Stations of the Cross

The Stations of the Cross are both the tableaux representing certain scenes in the Passion of Christ, each corresponding to a particular incident, and the special form of devotion connected with such representations.

Stations of the Cross are usually ranged at intervals around the walls of a church, though sometimes they are to be found in the open air, especially on roads leading to a church or shrine. In monasteries they are often placed in the cloisters. The erection and use of the Stations of the Cross did not become at all general before the end of the seventeenth century, but they are now to be found in almost every Catholic Church.

The object of the Stations of the Cross is to help people to make, in spirit, a pilgrimage to the chief scenes of Christ’s sufferings and death, and this has become one of the most popular of Catholic devotions. It is carried out by passing from Station to Station, with certain prayers at each and meditation on the various incidents in turn.

The Stations of the Cross in Saint Edmund’s Church were sculpted in welded phosphor-bronze by Seán Crampton and installed in the church at intervals, one Station at time, from 1983 to 1986. They were paid for entirely by individual parishioners or parish groups. The Royal Society of British Sculptors awarded them the “Otto Beit Medal” for ‘The sculpture of outstanding merit of the year 1986 exhibited outside London’. The award is on display in the church porch.

“The Stations of the Cross in Saint Edmund’s Church, Oxford Road, Calne, Wiltshire, are a major contribution to modern church art in these islands. Thanks to Father John Blacker, parish priest, the stations are in place, fashioned in welded phosphor-bronze by sculptor, Seán Crampton.”
The Catholic Herald. 3rd October 1986.

“Seán Crampton, who has died aged 81, was the award-winning sculptor and war veteran responsible for the construction of the Fourteen Stations of the Cross for the church of Saint Edmund’s in his home town of Calne, Wiltshire. Made in his preferred media of welded phosphor-bronze, these Stations were small in scale compared to some of Crampton’s other works of a monumental nature, but they were large in their importance to the artist creating them.”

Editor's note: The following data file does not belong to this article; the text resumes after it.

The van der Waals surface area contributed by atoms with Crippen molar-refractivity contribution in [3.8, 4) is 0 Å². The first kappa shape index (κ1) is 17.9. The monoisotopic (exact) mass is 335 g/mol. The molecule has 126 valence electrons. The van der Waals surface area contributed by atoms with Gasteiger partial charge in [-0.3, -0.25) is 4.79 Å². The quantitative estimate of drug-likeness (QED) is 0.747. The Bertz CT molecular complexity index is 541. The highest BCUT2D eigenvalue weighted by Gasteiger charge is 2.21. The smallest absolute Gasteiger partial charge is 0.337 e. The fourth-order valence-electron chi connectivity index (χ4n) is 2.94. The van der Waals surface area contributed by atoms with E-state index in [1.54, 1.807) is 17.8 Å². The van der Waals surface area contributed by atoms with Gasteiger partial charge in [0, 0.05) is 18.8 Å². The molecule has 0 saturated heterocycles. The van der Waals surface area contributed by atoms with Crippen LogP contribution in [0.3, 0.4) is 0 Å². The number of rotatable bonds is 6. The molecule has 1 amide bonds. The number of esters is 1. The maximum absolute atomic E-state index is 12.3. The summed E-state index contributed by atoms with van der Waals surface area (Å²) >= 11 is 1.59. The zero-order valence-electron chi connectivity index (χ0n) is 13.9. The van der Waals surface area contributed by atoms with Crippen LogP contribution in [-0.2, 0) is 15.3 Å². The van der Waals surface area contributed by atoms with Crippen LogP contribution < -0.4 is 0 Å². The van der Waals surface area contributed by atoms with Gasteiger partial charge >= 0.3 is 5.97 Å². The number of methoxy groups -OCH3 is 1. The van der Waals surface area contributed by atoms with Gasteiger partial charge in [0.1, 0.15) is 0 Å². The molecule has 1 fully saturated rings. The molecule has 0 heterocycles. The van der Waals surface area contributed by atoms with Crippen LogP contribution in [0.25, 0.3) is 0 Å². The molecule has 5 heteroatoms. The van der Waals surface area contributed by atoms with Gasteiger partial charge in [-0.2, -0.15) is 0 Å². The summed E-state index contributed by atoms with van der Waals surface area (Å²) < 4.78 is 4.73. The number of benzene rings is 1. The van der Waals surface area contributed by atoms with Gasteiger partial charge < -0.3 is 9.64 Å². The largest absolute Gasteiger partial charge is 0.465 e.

The Guardian. 9th August 1999.

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Video of Stations of the Cross
Seán Crampton's writing on the Stations

After the completion of the Stations of the Cross Seán Crampton wrote of them as follows:

A pilgrim is described as one who goes on a devotional journey to find a sacred place and a pilgrimage is sometimes used allegorically as one’s journey through life as a stranger.

The whole body of an artist’s work is like a particular pilgrimage: the paintings, poems, music or sculptures, the individual works of art, are like milestones on the way. They trace the crossroads, culs-de-sac, resting places and diversions where incidents, impressions, chance meetings, guides and companions met with on the route are recorded and made manifest to an observer. Like a diary.

A single work of art is also like a pilgrimage, as the artist goes on a devotional journey within his own psyche, searching for the mysterious source of his own creativity; for the sacred centre within his being from which his art springs. The making of the Stations of the Cross for St Edmund’s Church, Calne, was to me an example of both these pilgrimages.

I am often asked, of a piece of work, “How long did it take?”, an impossible question really, because the only answer is “A lifetime”. In the case of the Stations, my first awareness of them was at my small convent prep-school where they were a kind of strip cartoon round the chapel walls. They made me feel uneasy and rather frightened, as indeed did nearly all the “religious” figures I encountered in those days. I remember I was particularly scared by a life-size, brightly painted figure of the Sacred Heart which towered over me in the narthex of the chapel.

My first experience of the Stations as works of art came when I was studying sculpture at Art School and saw the photographs of Eric Gill’s magnificent interpretations in Westminster Cathedral. Not long afterwards, as an apprentice, I assisted in the carving of a set in stone. These were in fact deplorable, although I only partly realised it at the time. They were, like the figures in my prep-school chapel, typical of so much pseudo-art which clutters up our churches throughout Europe and which Jacques Maritain savagely dismissed as “belchings from the commercial cellars of Saint-Sulpice.”

Shortly after this I found myself with the Army in the Middle East, from where, on leave from my unit, I visited Jerusalem and the Holy Land. Jerusalem in those days was a haven of peace after the WesternDesert. Under the protection of the Palestine Police Force, Jewish and Arab policemen patrolled the streets in pairs, dressed in the uniform of a British Bobby, only their head-dresses distinguishing their religion.

I spent hours talking and sitting with the Franciscans in the Church of All Nations on the Mount of Olives, visited the Holy Places, Nazareth, Bethlehem, the Holy Sepulchre, and walked the via Dolorosa, following the steps of Our Lord, from the Temple to Golgotha; down the steep donkey-steps, under the arched gate, across the valley; tasting the same air, treading the same dust, smelling the smells of apostolic times, all the more vividly because I was about to join my regiment for the invasion of Sicily.

After the war, setting up a studio again, teaching and mounting one-man exhibitions, I nevertheless became increasingly involved in making sculptures of religious subjects and occasionally in producing “Church” sculpture for liturgical use, which is not at all the same thing.